Alex’s quick and easy digital making Easter egg hunt

Looking to incorporate some digital making into your Easter weekend? You’ve come to the right place! With a Raspberry Pi, a few wires, and some simple code, you can take your festivities to the next level — here’s how!

Easter Egg Hunt using Raspberry Pi

If you logged in to watch our Instagram live-stream yesterday, you’ll have seen me put together a simple egg carton and some wires to create circuits. These circuits, when closed by way of a foil-wrapped chocolate egg, instruct a Raspberry Pi to reveal the whereabouts of a larger chocolate egg!

Make it

You’ll need an egg carton, two male-to-female jumper wire, and two crocodile leads for each egg you use.

Easter Egg Hunt using Raspberry Pi

Connect your leads together in pairs: one end of a crocodile lead to the male end of one jumper wire. Attach the free crocodile clips of two leads to each corner of the egg carton (as shown up top). Then hook up the female ends to GPIO pins: one numbered pin and one ground pin per egg. I recommend pins 3, 4, 18 and 24, as they all have adjacent GND pins.

Easter Egg Hunt using Raspberry Pi

Your foil-wrapped Easter egg will complete the circuit — make sure it’s touching both the GPIO- and GND-connected clips when resting in the carton.

Easter Egg Hunt using Raspberry Pi

Wrap it

For your convenience (and our sweet tooth), we tested several foil-wrapped eggs (Easter and otherwise) to see which are conductive.

The result? None of them are! But if you unwrap an egg and rewrap it with the non-decorative foil side outward, this tends to work. You could also use aluminium foil or copper tape to create a conductive layer.

Code it

Next, you’ll need to create the code for your hunt. The script below contains the bare bones needed to make the project work — you can embellish it however you wish using GUIs, flashing LEDs, music, etc.

Open Thonny or IDLE on Raspbian and create a new file called egghunt.py. Then enter the following code:

We’re using ButtonBoard from the gpiozero library. This allows us to link several buttons together as an object and set an action for when any number of the buttons are pressed. Here, the script waits for all four circuits to be completed before printing the location of the prize in the Python shell.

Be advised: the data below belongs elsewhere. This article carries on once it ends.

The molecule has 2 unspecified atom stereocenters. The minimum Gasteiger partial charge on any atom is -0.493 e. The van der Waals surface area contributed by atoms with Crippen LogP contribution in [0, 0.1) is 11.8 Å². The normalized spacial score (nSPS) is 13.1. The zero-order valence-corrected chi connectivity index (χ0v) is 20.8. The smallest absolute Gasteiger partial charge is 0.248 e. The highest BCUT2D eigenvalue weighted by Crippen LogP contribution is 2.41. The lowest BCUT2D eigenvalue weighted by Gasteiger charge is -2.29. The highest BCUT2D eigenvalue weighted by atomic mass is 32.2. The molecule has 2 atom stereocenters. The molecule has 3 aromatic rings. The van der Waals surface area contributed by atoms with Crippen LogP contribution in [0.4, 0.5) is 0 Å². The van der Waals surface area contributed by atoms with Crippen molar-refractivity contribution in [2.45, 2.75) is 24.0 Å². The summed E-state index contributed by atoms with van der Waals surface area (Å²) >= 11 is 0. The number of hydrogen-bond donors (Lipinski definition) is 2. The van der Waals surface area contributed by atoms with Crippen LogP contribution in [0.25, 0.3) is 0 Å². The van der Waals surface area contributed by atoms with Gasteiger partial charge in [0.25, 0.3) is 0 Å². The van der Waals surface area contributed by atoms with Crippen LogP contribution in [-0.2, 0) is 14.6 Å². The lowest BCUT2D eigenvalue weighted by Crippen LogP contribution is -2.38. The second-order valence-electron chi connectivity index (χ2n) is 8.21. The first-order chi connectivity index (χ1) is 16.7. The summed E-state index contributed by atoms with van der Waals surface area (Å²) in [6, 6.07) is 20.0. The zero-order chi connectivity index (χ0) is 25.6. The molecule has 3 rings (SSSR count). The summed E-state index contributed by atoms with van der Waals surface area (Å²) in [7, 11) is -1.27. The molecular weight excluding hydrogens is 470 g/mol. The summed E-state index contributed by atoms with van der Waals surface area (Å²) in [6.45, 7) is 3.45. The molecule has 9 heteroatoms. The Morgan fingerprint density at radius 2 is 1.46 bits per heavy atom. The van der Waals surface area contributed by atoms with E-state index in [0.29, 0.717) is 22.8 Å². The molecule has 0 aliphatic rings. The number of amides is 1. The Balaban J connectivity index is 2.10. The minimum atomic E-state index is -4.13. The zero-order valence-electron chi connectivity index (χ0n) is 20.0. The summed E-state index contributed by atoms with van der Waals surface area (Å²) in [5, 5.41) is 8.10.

Your turn

And that’s it! Now you just need to hide your small foil eggs around the house and challenge your kids/friends/neighbours to find them. Then, once every circuit is completed with an egg, the great prize will be revealed.

Give it a go this weekend! And if you do, be sure to let us know on social media.

(Thank you to Lauren Hyams for suggesting we “do something for Easter” and Ben ‘gpiozero’ Nuttall for introducing me to ButtonBoard.)

6 comments

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ButtonBoard is very handy.

You can also alias it…

EggBox = ButtonBoard

eggs = EggBox(3, 4, 18, 24)
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The Jumper leads you are showing are alligator, not crocodile, and yes there is a difference. Plus there is a lot of typos in the text.

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It’s axiomatic that when complaining about typos, you’ll make one. Congratulations on being today’s proof!

I think that what you’re perceiving here, both in terms of favoured amphibian and spelling, is a difference between British and American English.

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What would the difference be between a crocodile clip and an alligator clip? That sounds like an interesting bit to know…

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Ah ha! Looks like they are one and the same. Wikipedia( which I feel should be acceptable as primary or secondary source material, with proper attribution, to the chagrin of many academics) lists them under the heading of crocodile clips, and says they are different names for the same thing. However, most vendors sell them under the name alligator clips.
SO, OP, you are wrong!
Otherwise, I can’t comment on spelling or grammar. I myself make an attempt, but I am no English Major.

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Great little activity idea, thank you for sharing. Had never heard of the ButtonBoard, squirreling this away for future use. Thinking this could easily be adapted for the four eggs to reveal the combination to release a padlock on a locked box / shed etc. Handy if you’re limited on hiding spaces for the actual prize!

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